Miami Heat's Chris Bosh works against New Orleans Hornets' Robin Lopez as they try for the rebound in a free throw in the first half of their NBA basketball game in Miami, Florida

Heat hold team meeting to address rebounding issues

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The Bulls took it to the Heat in Miami on Friday, winning 96-89 and outrebounding the defending champs by 20 in the process.

If this was an aberration, it wouldn’t be likely to bother a team that knows it has the talent to play deep into the postseason, while struggling from time to time with its regular season duties. But Miami has been getting killed on the boards all season long, so it was time to put a spotlight on this issue once again.

The Heat did not practice on Saturday, but held a team meeting to address the rebounding woes, according to a report from the Associated Press. They reviewed video of every single rebound from Friday’s debacle, a game in which the Bulls collected 48 rebounds to just 28 for Miami.

The quotes from LeBron James, Dwyane Wade, and Chris Bosh after the loss to Chicago essentially told us that something like this was coming.

From Michael Wallace of ESPN.com:

“It’s killing us,” Bosh said. “I’m out of recommendations. I’m trying to figure it out myself. It’s not the first time we’ve been outrebounded by 20. Who says that and is in first place in the East? We just have to keep fighting.”

“We’re not going to get bigger overnight,” Wade said. “We have to find a way to fix it or we are going to keep losing those games. ‘Go get the ball’ is all we can do.”

“If I knew, it wouldn’t be happening,” Wade continued on the poor rebounding efforts. “I don’t have the answer, and we don’t have the answer as a team.”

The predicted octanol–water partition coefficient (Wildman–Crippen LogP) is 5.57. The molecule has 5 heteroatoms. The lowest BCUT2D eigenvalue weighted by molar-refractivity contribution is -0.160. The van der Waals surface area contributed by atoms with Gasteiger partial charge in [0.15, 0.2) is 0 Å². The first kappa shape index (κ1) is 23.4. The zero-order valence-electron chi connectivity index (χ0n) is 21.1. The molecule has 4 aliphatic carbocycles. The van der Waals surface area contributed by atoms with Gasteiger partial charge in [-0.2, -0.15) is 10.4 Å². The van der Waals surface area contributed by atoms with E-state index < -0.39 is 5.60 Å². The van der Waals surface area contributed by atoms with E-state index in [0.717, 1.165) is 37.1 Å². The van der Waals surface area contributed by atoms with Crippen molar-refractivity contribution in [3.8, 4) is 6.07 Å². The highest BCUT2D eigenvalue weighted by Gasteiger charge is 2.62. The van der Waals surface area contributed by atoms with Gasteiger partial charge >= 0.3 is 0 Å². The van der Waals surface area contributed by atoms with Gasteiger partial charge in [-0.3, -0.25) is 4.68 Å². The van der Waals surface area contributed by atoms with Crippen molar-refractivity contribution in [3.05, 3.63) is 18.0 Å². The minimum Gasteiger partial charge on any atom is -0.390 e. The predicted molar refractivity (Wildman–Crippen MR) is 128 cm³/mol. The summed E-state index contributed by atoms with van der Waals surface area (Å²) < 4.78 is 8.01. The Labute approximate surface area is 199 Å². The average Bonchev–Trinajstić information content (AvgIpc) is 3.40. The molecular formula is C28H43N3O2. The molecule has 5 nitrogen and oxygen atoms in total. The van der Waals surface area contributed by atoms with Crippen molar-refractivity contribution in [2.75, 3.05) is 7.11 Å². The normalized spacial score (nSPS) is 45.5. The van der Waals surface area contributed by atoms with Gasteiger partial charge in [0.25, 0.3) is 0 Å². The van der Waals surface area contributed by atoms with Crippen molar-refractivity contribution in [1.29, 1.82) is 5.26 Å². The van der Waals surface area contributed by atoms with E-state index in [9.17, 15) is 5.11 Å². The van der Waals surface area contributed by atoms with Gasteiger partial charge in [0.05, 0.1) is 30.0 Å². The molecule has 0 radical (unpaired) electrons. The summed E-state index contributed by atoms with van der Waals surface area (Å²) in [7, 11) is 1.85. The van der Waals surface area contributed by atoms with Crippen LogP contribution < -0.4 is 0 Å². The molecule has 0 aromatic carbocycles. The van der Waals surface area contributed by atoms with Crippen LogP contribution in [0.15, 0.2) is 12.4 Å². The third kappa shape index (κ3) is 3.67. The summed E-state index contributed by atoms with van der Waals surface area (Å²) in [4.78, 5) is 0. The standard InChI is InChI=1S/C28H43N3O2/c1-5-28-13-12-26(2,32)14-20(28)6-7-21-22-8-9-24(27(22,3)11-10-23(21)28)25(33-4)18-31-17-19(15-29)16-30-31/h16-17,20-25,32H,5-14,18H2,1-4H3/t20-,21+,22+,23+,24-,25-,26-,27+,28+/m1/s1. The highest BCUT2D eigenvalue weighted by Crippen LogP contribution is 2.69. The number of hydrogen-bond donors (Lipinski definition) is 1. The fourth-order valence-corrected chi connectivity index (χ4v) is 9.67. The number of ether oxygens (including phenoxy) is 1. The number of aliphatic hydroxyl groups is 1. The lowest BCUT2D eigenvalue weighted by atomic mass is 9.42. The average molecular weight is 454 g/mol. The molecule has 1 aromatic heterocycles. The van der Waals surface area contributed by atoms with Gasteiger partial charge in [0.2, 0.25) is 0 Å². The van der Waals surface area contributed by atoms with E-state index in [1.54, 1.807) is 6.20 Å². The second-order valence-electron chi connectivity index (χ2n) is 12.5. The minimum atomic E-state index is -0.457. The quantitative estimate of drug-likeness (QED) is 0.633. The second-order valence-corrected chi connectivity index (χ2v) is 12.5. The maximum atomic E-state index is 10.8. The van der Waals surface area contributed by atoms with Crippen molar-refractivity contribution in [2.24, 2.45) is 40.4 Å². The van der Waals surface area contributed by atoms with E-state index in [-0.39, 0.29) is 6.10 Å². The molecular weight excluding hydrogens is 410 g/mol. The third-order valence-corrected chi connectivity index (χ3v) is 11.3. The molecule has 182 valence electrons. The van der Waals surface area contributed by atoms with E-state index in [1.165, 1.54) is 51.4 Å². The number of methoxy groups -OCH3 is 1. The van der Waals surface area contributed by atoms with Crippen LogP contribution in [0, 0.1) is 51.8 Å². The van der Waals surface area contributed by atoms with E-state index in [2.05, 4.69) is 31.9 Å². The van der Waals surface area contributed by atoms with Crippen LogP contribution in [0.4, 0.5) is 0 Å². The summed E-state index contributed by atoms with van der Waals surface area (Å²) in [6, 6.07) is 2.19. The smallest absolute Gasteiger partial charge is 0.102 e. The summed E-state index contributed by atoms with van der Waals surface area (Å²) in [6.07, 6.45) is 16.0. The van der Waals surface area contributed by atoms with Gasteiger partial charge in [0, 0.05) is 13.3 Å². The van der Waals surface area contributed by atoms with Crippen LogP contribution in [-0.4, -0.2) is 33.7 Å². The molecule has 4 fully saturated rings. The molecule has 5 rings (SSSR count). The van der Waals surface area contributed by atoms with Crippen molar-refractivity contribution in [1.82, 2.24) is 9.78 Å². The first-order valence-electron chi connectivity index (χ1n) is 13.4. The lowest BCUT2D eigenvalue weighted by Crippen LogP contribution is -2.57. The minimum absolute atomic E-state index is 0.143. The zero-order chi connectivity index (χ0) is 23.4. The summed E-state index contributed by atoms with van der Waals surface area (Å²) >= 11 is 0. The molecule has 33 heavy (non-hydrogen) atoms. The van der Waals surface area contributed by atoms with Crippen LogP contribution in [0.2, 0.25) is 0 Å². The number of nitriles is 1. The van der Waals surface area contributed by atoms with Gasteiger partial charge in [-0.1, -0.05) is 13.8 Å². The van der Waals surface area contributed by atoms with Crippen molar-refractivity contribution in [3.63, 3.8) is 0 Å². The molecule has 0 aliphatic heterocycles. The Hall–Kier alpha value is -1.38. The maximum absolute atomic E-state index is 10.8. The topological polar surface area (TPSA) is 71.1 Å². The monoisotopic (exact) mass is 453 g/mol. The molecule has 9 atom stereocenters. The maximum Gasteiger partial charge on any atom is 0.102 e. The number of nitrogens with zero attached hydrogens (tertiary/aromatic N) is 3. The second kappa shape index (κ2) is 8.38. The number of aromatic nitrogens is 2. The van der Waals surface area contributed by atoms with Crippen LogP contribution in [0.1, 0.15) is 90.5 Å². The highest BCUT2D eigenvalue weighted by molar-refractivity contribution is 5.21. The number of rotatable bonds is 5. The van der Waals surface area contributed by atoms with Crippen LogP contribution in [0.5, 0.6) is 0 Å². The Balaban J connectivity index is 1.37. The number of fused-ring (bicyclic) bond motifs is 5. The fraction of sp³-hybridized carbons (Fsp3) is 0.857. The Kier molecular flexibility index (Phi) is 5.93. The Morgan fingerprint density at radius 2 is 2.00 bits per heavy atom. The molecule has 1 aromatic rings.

“It’s a recurrence — we got smashed on the boards,” James said. “You’re not going to win many basketball games like that. It’s not like we’re losing multiple games with one- or two-rebound [deficits]. It’s been by 15. Tonight was 20.”

The AP report correctly notes that the Heat rank last in the league in total rebounds, but a look at some of the more detailed statistics available shows that the team isn’t truly at the bottom of the league when it comes to cleaning the glass.

In terms of rebounding rate — the percentage of missed shots a team rebounds — the Heat rank 23rd. Still in the league’s bottom third, but not quite dead last, obviously. And on average, Miami gets outrebounded by 2.8 per game on the season — again, not good, but that differential places them at 23rd once more.

As a comparison, the Heat ranked sixth in each of those categories last season.

Rebounding is about a lot of things — tracking the ball, putting yourself in proper position, and exerting the effort necessary on every possession as a team to secure the basketball. It’ll come as the season progresses, and as the games get more important. For now, it’s simply the latest area of concern for the team that finds itself at the top of the Eastern Conference standings, rebounding issues and all.

Thunder’s Russell Westbrook has 7th straight triple-double

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OKLAHOMA CITY (AP) — Russell Westbrook had his seventh consecutive triple-double Friday night in the Oklahoma City Thunder’s game against the Houston Rockets, the longest streak since Michael Jordan had seven straight in 1989.

Westbrook got his 10th rebound with 7:46 left in the fourth quarter. He already had 16 points and 10 assists. Westbrook finished with 27 points, 10 rebounds, and 10 assists.

The Thunder won the first six games during his streak, however they fell to James Harden and the Rockets 102-99. Harden was one rebound short of his own triple-double.

It was Westbrook’s 12th triple-double of the season and the 49th of his career. He is the NBA’s active leader in the category and ranks overall.

Jordan’s streak came during a run of 10 triple-doubles in 11 games.